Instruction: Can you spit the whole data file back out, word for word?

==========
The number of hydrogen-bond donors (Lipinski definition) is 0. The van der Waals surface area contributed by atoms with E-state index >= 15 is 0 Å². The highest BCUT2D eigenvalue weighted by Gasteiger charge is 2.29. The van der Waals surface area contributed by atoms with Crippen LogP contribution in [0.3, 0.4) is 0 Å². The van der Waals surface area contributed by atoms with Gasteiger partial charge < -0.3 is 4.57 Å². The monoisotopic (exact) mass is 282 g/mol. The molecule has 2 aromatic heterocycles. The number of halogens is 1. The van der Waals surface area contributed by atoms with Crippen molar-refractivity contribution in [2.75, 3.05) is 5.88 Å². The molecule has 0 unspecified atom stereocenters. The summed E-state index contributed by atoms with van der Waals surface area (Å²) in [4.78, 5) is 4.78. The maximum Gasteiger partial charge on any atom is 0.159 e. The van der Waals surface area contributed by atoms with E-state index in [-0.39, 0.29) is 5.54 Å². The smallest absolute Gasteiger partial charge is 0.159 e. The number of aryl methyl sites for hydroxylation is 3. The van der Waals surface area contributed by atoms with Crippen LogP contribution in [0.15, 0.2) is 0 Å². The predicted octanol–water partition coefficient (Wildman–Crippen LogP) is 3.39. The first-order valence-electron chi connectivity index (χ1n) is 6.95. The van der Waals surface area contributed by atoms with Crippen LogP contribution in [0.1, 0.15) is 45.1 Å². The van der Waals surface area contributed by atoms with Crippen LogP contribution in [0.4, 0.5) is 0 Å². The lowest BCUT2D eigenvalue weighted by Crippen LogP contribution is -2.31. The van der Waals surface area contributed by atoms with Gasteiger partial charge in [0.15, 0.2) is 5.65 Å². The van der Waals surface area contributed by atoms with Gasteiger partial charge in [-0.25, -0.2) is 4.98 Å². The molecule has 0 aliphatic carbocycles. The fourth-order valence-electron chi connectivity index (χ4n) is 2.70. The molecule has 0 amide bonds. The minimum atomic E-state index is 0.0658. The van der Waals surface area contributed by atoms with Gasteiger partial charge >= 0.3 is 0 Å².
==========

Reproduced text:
The number of hydrogen-bond donors (Lipinski definition) is 0. The van der Waals surface area contributed by atoms with E-state index >= 15 is 0 Å². The highest BCUT2D eigenvalue weighted by Gasteiger charge is 2.29. The van der Waals surface area contributed by atoms with Crippen LogP contribution in [0.3, 0.4) is 0 Å². The van der Waals surface area contributed by atoms with Gasteiger partial charge < -0.3 is 4.57 Å². The monoisotopic (exact) mass is 282 g/mol. The molecule has 2 aromatic heterocycles. The number of halogens is 1. The van der Waals surface area contributed by atoms with Crippen molar-refractivity contribution in [2.75, 3.05) is 5.88 Å². The molecule has 0 unspecified atom stereocenters. The summed E-state index contributed by atoms with van der Waals surface area (Å²) in [4.78, 5) is 4.78. The maximum Gasteiger partial charge on any atom is 0.159 e. The van der Waals surface area contributed by atoms with E-state index in [-0.39, 0.29) is 5.54 Å². The smallest absolute Gasteiger partial charge is 0.159 e. The number of aryl methyl sites for hydroxylation is 3. The van der Waals surface area contributed by atoms with Crippen LogP contribution in [0.15, 0.2) is 0 Å². The predicted octanol–water partition coefficient (Wildman–Crippen LogP) is 3.39. The first-order valence-electron chi connectivity index (χ1n) is 6.95. The van der Waals surface area contributed by atoms with Crippen LogP contribution in [0.1, 0.15) is 45.1 Å². The van der Waals surface area contributed by atoms with Crippen LogP contribution in [0.4, 0.5) is 0 Å². The lowest BCUT2D eigenvalue weighted by Crippen LogP contribution is -2.31. The van der Waals surface area contributed by atoms with Gasteiger partial charge in [0.15, 0.2) is 5.65 Å². The van der Waals surface area contributed by atoms with Gasteiger partial charge in [-0.25, -0.2) is 4.98 Å². The molecule has 0 aliphatic carbocycles. The fourth-order valence-electron chi connectivity index (χ4n) is 2.70. The molecule has 0 amide bonds. The minimum atomic E-state index is 0.0658. The van der Waals surface area contributed by atoms with Gasteiger partial charge >= 0.3 is 0 Å².